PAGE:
Mind-Numbing Birds

My daughter is laughing at me. Having received an iPhone as a present, I went to the library to get books on how to use it. “It’s all instinctive,” she says. “After I do something over and over, then it will be instinctive,” I reply.

I certainly wouldn’t have bought an iPhone for myself, particularly after last Thanksgiving. At a lovely table, surrounded by close friends, our host suggested that we go around sharing what we were particularly thankful for this past year. His rule was that family and health not be mentioned, prodding us to look past the true and important for more subtle blessings. To my amazement, two of the women present mentioned their iPhones. Not as one of many devices which improves their lives, but rather with the specificity and tone of voice usually reserved for a love-struck teen waxing rhapsodic about the adorable local lifeguard.  As a bit of a contrarian, that was enough to convince me that I didn’t want one of those machines.

But with one in hand, I have to admit that I have a sense of what my friends meant. I am discovering that the phone really does do some amazing things and is actually surprisingly easy for even a non-digital-native to manipulate. I have learned to download apps and find it very useful while traveling to have the Grace after Meals as well as an entire Siddur (prayer book) weightlessly at my beck and call. However, one of the apps that I was told is a ‘must have’, namely Angry Birds, is giving me pause.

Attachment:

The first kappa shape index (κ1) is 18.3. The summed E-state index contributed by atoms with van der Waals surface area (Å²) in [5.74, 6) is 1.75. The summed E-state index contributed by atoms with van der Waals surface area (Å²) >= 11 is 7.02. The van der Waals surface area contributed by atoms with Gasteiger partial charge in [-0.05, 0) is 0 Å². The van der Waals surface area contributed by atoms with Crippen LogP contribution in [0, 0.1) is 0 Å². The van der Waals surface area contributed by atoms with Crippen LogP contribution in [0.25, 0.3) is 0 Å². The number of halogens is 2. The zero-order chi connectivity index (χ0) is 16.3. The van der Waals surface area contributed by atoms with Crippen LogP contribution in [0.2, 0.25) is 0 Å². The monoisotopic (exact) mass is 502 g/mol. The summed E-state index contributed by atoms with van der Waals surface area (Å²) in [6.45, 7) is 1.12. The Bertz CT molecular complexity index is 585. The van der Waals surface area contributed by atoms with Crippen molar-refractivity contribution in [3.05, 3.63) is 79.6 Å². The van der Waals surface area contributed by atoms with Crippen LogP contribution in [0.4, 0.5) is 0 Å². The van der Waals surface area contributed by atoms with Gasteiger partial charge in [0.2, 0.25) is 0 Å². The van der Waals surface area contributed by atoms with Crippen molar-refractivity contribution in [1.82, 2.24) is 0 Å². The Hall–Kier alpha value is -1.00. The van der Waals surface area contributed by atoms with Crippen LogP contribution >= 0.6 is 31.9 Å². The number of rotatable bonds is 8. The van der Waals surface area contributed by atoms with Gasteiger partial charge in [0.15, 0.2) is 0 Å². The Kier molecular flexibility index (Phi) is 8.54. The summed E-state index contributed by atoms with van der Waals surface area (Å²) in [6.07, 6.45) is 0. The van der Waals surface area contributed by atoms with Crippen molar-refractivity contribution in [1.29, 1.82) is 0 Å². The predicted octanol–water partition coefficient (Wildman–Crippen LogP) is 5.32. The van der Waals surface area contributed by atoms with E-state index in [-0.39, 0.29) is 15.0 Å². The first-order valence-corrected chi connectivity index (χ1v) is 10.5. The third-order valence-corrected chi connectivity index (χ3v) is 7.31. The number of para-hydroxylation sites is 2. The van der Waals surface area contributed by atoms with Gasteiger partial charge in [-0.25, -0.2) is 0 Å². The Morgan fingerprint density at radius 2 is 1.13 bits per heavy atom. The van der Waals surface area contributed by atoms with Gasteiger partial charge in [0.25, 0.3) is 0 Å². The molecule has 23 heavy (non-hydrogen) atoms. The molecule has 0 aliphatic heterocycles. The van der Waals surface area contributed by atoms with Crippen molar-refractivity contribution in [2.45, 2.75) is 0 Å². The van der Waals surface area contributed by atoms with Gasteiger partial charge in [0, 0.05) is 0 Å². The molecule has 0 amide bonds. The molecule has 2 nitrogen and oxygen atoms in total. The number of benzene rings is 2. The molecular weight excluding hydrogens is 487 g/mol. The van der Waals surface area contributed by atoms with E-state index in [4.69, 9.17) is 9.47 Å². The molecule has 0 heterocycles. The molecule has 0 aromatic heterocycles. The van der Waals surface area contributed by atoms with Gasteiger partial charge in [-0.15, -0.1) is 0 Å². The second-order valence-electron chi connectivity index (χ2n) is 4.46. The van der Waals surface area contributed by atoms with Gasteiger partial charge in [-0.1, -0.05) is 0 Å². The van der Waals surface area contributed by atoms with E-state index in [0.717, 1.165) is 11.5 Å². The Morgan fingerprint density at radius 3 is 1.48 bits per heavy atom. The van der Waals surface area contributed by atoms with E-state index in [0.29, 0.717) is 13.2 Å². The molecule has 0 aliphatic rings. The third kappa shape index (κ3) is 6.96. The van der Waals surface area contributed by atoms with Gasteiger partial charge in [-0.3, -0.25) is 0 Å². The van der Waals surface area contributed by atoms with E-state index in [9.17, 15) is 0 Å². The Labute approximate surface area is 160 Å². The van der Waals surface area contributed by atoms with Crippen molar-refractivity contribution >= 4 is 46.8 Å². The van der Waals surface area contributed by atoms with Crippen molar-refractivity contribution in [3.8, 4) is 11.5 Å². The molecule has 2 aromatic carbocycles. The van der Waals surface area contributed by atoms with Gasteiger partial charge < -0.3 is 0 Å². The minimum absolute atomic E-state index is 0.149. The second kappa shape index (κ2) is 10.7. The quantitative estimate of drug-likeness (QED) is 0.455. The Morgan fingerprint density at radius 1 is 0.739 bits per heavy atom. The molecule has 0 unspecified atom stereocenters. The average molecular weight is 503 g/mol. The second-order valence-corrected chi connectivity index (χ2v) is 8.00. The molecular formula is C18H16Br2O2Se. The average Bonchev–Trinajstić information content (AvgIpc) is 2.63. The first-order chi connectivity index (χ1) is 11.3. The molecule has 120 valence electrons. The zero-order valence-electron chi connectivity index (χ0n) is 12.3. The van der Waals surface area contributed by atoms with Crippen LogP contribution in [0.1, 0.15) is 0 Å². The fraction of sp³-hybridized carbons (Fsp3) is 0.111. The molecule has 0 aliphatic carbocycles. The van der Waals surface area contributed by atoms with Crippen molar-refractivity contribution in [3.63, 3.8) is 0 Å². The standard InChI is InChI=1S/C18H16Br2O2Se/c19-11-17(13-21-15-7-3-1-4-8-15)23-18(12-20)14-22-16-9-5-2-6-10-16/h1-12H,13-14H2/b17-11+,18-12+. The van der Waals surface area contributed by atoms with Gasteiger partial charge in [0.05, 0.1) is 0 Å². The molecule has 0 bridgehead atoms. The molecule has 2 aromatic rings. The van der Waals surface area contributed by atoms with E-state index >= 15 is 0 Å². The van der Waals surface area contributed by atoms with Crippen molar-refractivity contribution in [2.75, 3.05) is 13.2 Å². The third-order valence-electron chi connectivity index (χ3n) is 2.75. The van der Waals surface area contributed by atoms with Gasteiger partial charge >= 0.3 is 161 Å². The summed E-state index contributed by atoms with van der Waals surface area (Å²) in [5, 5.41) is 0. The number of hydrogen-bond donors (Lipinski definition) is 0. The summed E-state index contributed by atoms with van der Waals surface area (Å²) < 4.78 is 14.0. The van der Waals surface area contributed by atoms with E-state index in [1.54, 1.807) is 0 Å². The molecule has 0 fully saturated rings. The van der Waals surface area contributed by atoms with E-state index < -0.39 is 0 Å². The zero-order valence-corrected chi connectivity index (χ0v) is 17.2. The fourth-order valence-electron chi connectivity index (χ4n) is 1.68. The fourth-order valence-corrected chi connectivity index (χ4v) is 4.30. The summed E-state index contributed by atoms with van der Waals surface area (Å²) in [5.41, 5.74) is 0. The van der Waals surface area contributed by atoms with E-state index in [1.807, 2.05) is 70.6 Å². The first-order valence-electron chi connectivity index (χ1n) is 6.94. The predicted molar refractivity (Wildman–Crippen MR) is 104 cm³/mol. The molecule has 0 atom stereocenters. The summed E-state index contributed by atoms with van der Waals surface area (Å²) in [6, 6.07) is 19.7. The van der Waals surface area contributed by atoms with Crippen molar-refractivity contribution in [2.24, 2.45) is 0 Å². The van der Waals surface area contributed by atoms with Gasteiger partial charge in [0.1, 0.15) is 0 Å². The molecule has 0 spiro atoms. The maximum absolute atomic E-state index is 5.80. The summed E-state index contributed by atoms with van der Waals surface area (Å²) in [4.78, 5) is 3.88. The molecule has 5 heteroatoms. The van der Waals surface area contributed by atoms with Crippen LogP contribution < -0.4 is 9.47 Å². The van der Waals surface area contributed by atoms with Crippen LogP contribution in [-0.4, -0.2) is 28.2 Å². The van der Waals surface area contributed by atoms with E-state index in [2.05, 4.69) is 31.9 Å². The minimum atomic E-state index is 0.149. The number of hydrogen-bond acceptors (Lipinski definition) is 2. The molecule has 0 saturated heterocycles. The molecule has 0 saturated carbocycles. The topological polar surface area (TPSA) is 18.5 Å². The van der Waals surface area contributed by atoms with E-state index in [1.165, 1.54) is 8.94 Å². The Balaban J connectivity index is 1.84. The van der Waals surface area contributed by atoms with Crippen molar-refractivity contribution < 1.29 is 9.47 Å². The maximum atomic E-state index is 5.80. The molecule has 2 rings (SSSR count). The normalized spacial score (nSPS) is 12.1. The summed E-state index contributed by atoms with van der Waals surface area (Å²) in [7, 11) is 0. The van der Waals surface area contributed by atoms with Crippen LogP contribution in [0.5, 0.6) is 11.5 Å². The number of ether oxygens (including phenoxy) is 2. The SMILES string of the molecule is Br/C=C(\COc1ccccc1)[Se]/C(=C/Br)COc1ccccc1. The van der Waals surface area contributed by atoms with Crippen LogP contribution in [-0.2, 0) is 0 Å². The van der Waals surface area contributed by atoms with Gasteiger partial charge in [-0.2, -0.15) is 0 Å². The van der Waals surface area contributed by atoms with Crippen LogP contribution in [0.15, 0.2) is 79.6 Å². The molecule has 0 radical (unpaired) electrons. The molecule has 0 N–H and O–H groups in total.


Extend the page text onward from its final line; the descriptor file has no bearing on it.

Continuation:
I try (often unsuccessfully) not to have a knee-jerk reaction that the more old-fashioned way is the better way. While not exactly a first adapter, I love the fact that I can Skype with my daughter overseas and that I can order a wedding present without trekking to the local mall. Nonetheless, I am worried at the speed with which technology is replacing the rest of life. I have been reading Jonah Lehrer’s book, Imagine: How Creativity Works. In it, he makes the point that our brains are stimulated towards creative thinking in certain ways. We’ve all experienced putting a problem out of mind while we take a stroll or a shower and having a “Eureka” moment as the solution pops into our head. I have frequently had that experience while working on a jigsaw puzzle or doing some needlepoint. My mind is concentrating on my task just enough to stop me obsessing on a specific topic, but not so intently that my subconscious is distracted from chewing over whatever challenges I am facing.